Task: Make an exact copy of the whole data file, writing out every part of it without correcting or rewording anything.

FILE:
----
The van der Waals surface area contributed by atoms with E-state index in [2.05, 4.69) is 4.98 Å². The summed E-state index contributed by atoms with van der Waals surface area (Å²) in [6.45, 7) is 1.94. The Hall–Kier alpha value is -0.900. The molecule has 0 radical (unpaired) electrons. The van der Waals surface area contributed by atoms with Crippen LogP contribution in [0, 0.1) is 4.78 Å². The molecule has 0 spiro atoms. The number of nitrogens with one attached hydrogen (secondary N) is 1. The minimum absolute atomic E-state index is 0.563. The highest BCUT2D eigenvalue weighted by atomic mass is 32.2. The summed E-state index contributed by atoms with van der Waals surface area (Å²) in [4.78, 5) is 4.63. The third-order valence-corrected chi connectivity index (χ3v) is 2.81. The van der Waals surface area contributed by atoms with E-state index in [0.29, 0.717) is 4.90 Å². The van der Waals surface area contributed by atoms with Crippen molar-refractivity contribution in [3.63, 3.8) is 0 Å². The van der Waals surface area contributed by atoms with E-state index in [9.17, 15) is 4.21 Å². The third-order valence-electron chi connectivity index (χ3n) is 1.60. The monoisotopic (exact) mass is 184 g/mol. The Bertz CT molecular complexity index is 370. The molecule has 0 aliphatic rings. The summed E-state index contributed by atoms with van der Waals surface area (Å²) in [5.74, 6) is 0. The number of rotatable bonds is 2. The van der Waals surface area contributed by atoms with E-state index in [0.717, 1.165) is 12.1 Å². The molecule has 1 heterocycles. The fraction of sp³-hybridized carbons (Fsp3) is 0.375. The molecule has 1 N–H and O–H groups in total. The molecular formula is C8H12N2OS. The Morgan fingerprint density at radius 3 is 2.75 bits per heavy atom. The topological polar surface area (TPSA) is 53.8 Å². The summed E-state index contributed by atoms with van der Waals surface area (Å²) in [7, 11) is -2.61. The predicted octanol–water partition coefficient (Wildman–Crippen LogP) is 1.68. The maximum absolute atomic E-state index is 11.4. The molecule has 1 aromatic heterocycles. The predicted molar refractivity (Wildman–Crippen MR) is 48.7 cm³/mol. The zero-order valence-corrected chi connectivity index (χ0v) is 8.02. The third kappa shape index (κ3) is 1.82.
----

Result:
The van der Waals surface area contributed by atoms with E-state index in [2.05, 4.69) is 4.98 Å². The summed E-state index contributed by atoms with van der Waals surface area (Å²) in [6.45, 7) is 1.94. The Hall–Kier alpha value is -0.900. The molecule has 0 radical (unpaired) electrons. The van der Waals surface area contributed by atoms with Crippen LogP contribution in [0, 0.1) is 4.78 Å². The molecule has 0 spiro atoms. The number of nitrogens with one attached hydrogen (secondary N) is 1. The minimum absolute atomic E-state index is 0.563. The highest BCUT2D eigenvalue weighted by atomic mass is 32.2. The summed E-state index contributed by atoms with van der Waals surface area (Å²) in [4.78, 5) is 4.63. The third-order valence-corrected chi connectivity index (χ3v) is 2.81. The van der Waals surface area contributed by atoms with E-state index in [0.29, 0.717) is 4.90 Å². The van der Waals surface area contributed by atoms with Crippen molar-refractivity contribution in [3.63, 3.8) is 0 Å². The van der Waals surface area contributed by atoms with E-state index in [9.17, 15) is 4.21 Å². The third-order valence-electron chi connectivity index (χ3n) is 1.60. The monoisotopic (exact) mass is 184 g/mol. The Bertz CT molecular complexity index is 370. The molecule has 0 aliphatic rings. The summed E-state index contributed by atoms with van der Waals surface area (Å²) in [5.74, 6) is 0. The number of rotatable bonds is 2. The van der Waals surface area contributed by atoms with E-state index in [0.717, 1.165) is 12.1 Å². The molecule has 1 heterocycles. The fraction of sp³-hybridized carbons (Fsp3) is 0.375. The molecule has 1 N–H and O–H groups in total. The molecular formula is C8H12N2OS. The Morgan fingerprint density at radius 3 is 2.75 bits per heavy atom. The topological polar surface area (TPSA) is 53.8 Å². The summed E-state index contributed by atoms with van der Waals surface area (Å²) in [7, 11) is -2.61. The predicted octanol–water partition coefficient (Wildman–Crippen LogP) is 1.68. The maximum absolute atomic E-state index is 11.4. The molecule has 1 aromatic heterocycles. The predicted molar refractivity (Wildman–Crippen MR) is 48.7 cm³/mol. The zero-order valence-corrected chi connectivity index (χ0v) is 8.02. The third kappa shape index (κ3) is 1.82.